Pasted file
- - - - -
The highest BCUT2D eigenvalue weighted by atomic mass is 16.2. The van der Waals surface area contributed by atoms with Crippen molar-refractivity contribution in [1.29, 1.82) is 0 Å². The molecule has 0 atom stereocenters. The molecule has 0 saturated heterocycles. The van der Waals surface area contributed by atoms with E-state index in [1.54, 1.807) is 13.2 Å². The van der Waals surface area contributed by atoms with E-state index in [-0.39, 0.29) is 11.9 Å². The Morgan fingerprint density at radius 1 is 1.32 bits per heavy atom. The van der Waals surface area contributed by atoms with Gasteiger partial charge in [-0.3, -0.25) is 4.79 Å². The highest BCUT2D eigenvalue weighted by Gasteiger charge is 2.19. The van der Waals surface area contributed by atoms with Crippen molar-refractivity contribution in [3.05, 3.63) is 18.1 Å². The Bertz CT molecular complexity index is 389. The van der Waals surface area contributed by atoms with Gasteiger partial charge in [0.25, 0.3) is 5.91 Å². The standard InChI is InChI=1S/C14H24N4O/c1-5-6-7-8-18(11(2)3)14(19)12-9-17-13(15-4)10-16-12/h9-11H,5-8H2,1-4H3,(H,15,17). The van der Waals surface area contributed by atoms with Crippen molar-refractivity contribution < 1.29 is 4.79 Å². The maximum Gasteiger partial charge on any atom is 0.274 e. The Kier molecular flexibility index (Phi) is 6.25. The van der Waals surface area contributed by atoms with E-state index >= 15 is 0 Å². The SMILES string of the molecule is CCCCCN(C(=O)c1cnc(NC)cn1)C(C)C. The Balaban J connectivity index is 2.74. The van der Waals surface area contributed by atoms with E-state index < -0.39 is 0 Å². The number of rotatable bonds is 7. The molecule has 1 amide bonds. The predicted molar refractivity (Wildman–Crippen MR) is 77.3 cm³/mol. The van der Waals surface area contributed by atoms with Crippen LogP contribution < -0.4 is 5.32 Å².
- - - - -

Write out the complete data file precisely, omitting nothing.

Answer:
The highest BCUT2D eigenvalue weighted by atomic mass is 16.2. The van der Waals surface area contributed by atoms with Crippen molar-refractivity contribution in [1.29, 1.82) is 0 Å². The molecule has 0 atom stereocenters. The molecule has 0 saturated heterocycles. The van der Waals surface area contributed by atoms with E-state index in [1.54, 1.807) is 13.2 Å². The van der Waals surface area contributed by atoms with E-state index in [-0.39, 0.29) is 11.9 Å². The Morgan fingerprint density at radius 1 is 1.32 bits per heavy atom. The van der Waals surface area contributed by atoms with Gasteiger partial charge in [-0.3, -0.25) is 4.79 Å². The highest BCUT2D eigenvalue weighted by Gasteiger charge is 2.19. The van der Waals surface area contributed by atoms with Crippen molar-refractivity contribution in [3.05, 3.63) is 18.1 Å². The Bertz CT molecular complexity index is 389. The van der Waals surface area contributed by atoms with Gasteiger partial charge in [0.25, 0.3) is 5.91 Å². The standard InChI is InChI=1S/C14H24N4O/c1-5-6-7-8-18(11(2)3)14(19)12-9-17-13(15-4)10-16-12/h9-11H,5-8H2,1-4H3,(H,15,17). The van der Waals surface area contributed by atoms with Crippen molar-refractivity contribution < 1.29 is 4.79 Å². The maximum Gasteiger partial charge on any atom is 0.274 e. The Kier molecular flexibility index (Phi) is 6.25. The van der Waals surface area contributed by atoms with E-state index >= 15 is 0 Å². The SMILES string of the molecule is CCCCCN(C(=O)c1cnc(NC)cn1)C(C)C. The Balaban J connectivity index is 2.74. The van der Waals surface area contributed by atoms with E-state index < -0.39 is 0 Å². The number of rotatable bonds is 7. The molecule has 1 amide bonds. The predicted molar refractivity (Wildman–Crippen MR) is 77.3 cm³/mol. The van der Waals surface area contributed by atoms with Crippen LogP contribution < -0.4 is 5.32 Å².